(Trinity Gold Dredging & Hydraulic Co. vs. Beaudry, 223 Federal, 739, p. 741, May, 1915.)

MINING PARTNERSHIPS.

Joint Ownership and Operation. Under the Civil Code of California (section 2511), a mining partnership exists when two or more persons who own or acquire a mining claim for the purpose of working it and extracting the minerals therefrom actually engage in working the same; but the actual working of the mine by the joint owners is essential to the mining partnership.

(Peterson vs. Beggs (California Appeals), 148 Pacific, 541, p. 542, March, 1915.)

EXTRACTS FROM BULLETIN No. 143, U. S. BUREAU OF MINES.

Mining Claims.
DISCOVERY.

Discovery Essential to Valid Location. A location of a mining claim can not be made as against the government without the discovery of minerals within the limits of the claim.

(United States vs. Midway Northern Oil Co., 232 Federal, 619, p. 624.)

Liberal Construction of Statute. In the matter of a discovery, the first essential to a valid location under the mining statutes, the extreme liberality of the courts in the construction and application of the statute has been manifested in hundreds of cases.

(Jim Butler-Tonopah Mining Co. vs. West End Consolidated Mining Co. (Nevada), 158 Pacific, 875, p. 880, June, 1916.)

VEIN.

Limestone Belt as a Vein. A stratum of limestone through which a mineral streak containing ore bodies can be traced and with overlying and underlying beds of quartzite marking its limits and that can be followed on its bed through a network of openings from the apex to certain disputed ore bodies, is a vein within the meaning of the United States statutes granting extralateral rights.

(Wall vs. United States Mining Co., 232 Federal, 613, p. 615.)

SURFACE VEINS.

Effect of End Lines. The end lines of a mining claim as the locator placed them, with the single exception of when by mistake he locates his claim across instead of along the discovered vein, fix the limit beyond which he may not go in the appropriation of any vein or veins whose apex or apexes are found within the surface lines of his claim, and the end lines of the original discovery vein are the end lines of all the veins discovered within the surface boundaries of his claim.

PATENTS. Nature of Proceeding in Land Department. The proceeding for a patent for a mining claim in the Land Department is judicial in its character, in the nature of a proceeding in rem, and its judgment by default where the proper notice of application has been given is as conclusive and impervious to collateral attack as its judgment after contest.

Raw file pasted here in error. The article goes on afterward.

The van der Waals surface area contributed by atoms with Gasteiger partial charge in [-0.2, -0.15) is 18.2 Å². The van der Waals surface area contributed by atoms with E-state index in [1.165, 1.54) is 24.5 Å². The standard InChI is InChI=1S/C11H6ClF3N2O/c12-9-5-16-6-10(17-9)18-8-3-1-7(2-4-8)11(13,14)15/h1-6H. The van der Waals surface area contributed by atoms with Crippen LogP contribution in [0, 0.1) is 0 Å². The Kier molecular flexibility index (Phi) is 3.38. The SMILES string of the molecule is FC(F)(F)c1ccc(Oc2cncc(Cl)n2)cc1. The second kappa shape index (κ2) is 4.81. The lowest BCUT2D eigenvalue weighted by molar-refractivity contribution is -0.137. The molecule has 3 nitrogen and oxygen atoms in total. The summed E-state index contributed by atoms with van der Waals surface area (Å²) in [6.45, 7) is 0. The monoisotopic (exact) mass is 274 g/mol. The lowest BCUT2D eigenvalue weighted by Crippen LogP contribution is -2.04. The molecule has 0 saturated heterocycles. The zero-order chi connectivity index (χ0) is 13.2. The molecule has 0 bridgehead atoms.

(Conkling Mining Co. vs. Silver King Coalition Mines Co., 230 Federal, 553, p. 559.)

Application-Compliance with Statute—Decision of Land Department. To entitle the locator of a mining claim to a patent he is required to locate the tract claimed, not exceeding 1,500 feet in length and 300 feet on each side of the vein, to file in the proper land office an application for a patent, together with a plat and field notes of the claim made by or under the direction of the surveyor general, showing the boundaries of the claim distinctly marked on the ground so they can be readily traced, to post a copy of such a plat with a notice of the application for patent on the claim, to file an affidavit of two persons that the notice was duly published 60 days, to file with the register of the Land Department a certificate of the surveyor general that $500 worth of labor had been expended in improvements on the claim and that the plat filed is correct, and to file his own affidavit that the plat and notice were posted on the claim. The question whether or not the applicant has sufficiently shown compliance with these and other conditions specified by the acts of Congress and is entitled to a patent, is the ultimate question which the Land Department is empowered and required to decide before the issuance of a patent for a mining claim.

EXTRACTS FROM BULLETIN No. 152, U. S. BUREAU OF MINES.

Mining Claims.

VEIN OR LODE.

Vein-What Constitutes. A vein or lode comes within the meaning of the United States mining statutes so long as there is a fissure or gouge or any evidence of mineralization which will lead a practical miner from one ore body to another and which does in the course of his work so lead him.

(Alameda Mining Co. vs. Success Mining Co. (Idaho), 161 Pacific, 862, p. 865.)